Smart cities and the future of urban development

Major UK cities have long dealt with growing urban populations, but as the effects of climate change and globalisation are more keenly felt, newer and smarter solutions are needed. Today, there are unrivalled opportunities for partnerships between private interests, urban tech, and civic bodies to change the way we live for the better. In the following article, we’ll cover some of the exciting features of global urban development and what they mean for UK investors.


The green roots of smart cities

Environmental sustainability has been core to smart cities since the very beginning. Smart cities were born of the perhaps counterintuitive idea that city authorities could play a key role in tackling climate change. Nevertheless, urban entrepreneurs are only now waking up to the opportunities and possibilities of committed investment in sustainable urban development projects and smart tech.

Of course, the role of private financial interests in this burgeoning market might make some early advocates uneasy, but the flow of capital into green and smart urban projects should be welcomed. From a financial perspective, green energy is becoming cheaper year on year and sustainable urban housing is in the long term more profitable than cheaply-built housing, so it’s inevitable that the market attracts private capital. The use of data and communications technology in city planning also enables the development not only of sustainable housing projects, but also projects that are extremely attractive to potential tenants and consumers.

Networked cities & shared solutions

Enterprising investors and startups in London aren’t alone in confronting the changing dynamics of urban development, sustainable living, and green technology. Around the world, organisations and platforms like Urban Hub facilitate the exchange of ideas, designs, and technologies across smart cities. With the flow of information across the internet, it’s never been easier to share solutions to the issues of modern urban living. However, capital doesn’t flow quite as freely as information; this is where private sector interests, in partnership with state bodies, can have an exponential impact on both a growing international market and a pressing social problems. As we’ve covered before, organisations like the UK Green Building Council serve to facilitate the interchange between green tech providers and urban planners in a domestic context with a practical and transferable impact.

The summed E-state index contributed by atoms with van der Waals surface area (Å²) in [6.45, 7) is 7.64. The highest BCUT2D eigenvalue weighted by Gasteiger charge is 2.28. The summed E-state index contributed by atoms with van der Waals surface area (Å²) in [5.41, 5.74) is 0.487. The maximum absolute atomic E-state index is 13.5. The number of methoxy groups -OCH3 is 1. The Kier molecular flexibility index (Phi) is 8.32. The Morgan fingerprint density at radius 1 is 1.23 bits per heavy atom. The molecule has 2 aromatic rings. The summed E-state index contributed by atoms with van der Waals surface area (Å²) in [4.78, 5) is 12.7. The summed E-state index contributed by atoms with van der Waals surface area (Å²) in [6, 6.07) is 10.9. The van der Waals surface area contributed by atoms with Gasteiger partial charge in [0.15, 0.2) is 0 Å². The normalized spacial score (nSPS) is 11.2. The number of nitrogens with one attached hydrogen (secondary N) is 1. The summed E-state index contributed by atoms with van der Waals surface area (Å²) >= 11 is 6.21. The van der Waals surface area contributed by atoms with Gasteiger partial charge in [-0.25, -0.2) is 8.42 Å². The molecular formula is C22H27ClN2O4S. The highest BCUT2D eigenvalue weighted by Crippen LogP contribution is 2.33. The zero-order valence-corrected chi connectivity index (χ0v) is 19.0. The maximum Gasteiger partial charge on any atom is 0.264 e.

The problems of sustainable urban development are not unique to, and cannot be solved by, a single state actor. In the United States for instance, the gap between supply and demand for urban infrastructure is estimated to be upwards of a $1 trillion per year. Cities need solutions that can be advanced and scaled by private investment. Barclay’s bike hire scheme with Transport for London is a prime example of this. Bike sharing projects have been around since the early Noughties, but owing to issues of scalability and lack of public funds the scheme wasn’t launched in London until a public-private partnership could be established. The benefits to all respective parties are obvious. The banks get to flash their green credentials and an unrivalled advertising opportunity, the Mayor’s office gets a measure to tackle pollution and congestion, and the public receives easy access to bicycles.

The city & the connected citizen

In the handheld tech sphere, apps and smartphones are changing our relationship to the cities in which we live. Increasingly, public-private partnerships mean that entrepreneurs can develop low-yield tech that can then be scaled by public bodies. For instance, the Chicago-based Array of Things collects real-time data through a network of nodes on the city’s environment and infrastructure. The data is then made publicly available for day-to-day use by citizens on an app and later used by policymakers, planners, and developers to advance smart solutions to the city’s problems. In this way, urban development has been decoupled from its classic conception as a matter of building new spaces. As the network of information that stakeholders can call upon has dramatically expanded, so too have the boundaries of urban development itself.

The future’s bright, the future’s green

If major cities like London and Birmingham are to develop in a sustainable and environmentally-friendly way, the cooperation between state actors, tech innovators, and private interests can only increase. Smart urban development presents investors and developers with an opportunity to minimise their financial risks through tech-informed planning and maximise their positive social impact to create a better, cleaner future for our cities.